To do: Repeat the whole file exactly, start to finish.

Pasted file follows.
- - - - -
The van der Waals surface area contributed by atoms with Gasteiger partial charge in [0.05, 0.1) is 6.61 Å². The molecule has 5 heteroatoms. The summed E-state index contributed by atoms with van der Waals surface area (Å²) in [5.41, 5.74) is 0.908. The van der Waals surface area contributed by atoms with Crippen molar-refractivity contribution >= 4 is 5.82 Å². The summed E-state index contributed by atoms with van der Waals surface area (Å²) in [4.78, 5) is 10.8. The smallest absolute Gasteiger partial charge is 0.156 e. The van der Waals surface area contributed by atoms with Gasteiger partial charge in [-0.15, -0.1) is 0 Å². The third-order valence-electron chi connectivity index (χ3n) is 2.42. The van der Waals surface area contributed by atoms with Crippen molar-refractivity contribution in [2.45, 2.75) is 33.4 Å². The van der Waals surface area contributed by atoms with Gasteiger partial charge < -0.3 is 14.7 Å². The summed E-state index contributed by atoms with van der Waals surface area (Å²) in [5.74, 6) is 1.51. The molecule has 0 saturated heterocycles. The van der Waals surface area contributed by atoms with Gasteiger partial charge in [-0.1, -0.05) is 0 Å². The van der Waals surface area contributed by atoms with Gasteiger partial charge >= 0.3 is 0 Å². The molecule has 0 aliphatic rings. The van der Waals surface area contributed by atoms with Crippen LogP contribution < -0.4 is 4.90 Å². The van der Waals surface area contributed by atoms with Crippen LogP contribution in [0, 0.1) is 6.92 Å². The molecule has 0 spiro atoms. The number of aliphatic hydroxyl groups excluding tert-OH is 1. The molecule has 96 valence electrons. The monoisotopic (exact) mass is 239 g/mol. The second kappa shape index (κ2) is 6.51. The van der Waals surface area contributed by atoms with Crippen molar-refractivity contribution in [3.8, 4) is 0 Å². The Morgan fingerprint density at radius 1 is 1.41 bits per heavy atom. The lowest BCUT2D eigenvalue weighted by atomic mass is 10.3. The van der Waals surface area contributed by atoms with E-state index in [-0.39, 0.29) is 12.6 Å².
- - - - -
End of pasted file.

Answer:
The van der Waals surface area contributed by atoms with Gasteiger partial charge in [0.05, 0.1) is 6.61 Å². The molecule has 5 heteroatoms. The summed E-state index contributed by atoms with van der Waals surface area (Å²) in [5.41, 5.74) is 0.908. The van der Waals surface area contributed by atoms with Crippen molar-refractivity contribution >= 4 is 5.82 Å². The summed E-state index contributed by atoms with van der Waals surface area (Å²) in [4.78, 5) is 10.8. The smallest absolute Gasteiger partial charge is 0.156 e. The van der Waals surface area contributed by atoms with Gasteiger partial charge in [-0.15, -0.1) is 0 Å². The third-order valence-electron chi connectivity index (χ3n) is 2.42. The van der Waals surface area contributed by atoms with Crippen molar-refractivity contribution in [2.45, 2.75) is 33.4 Å². The van der Waals surface area contributed by atoms with Gasteiger partial charge < -0.3 is 14.7 Å². The summed E-state index contributed by atoms with van der Waals surface area (Å²) in [5.74, 6) is 1.51. The molecule has 0 saturated heterocycles. The van der Waals surface area contributed by atoms with Gasteiger partial charge in [-0.1, -0.05) is 0 Å². The van der Waals surface area contributed by atoms with Gasteiger partial charge >= 0.3 is 0 Å². The molecule has 0 aliphatic rings. The van der Waals surface area contributed by atoms with Crippen LogP contribution < -0.4 is 4.90 Å². The van der Waals surface area contributed by atoms with Crippen LogP contribution in [0, 0.1) is 6.92 Å². The molecule has 0 spiro atoms. The number of aliphatic hydroxyl groups excluding tert-OH is 1. The molecule has 96 valence electrons. The monoisotopic (exact) mass is 239 g/mol. The second kappa shape index (κ2) is 6.51. The van der Waals surface area contributed by atoms with Crippen molar-refractivity contribution in [3.8, 4) is 0 Å². The Morgan fingerprint density at radius 1 is 1.41 bits per heavy atom. The lowest BCUT2D eigenvalue weighted by atomic mass is 10.3. The van der Waals surface area contributed by atoms with E-state index in [-0.39, 0.29) is 12.6 Å².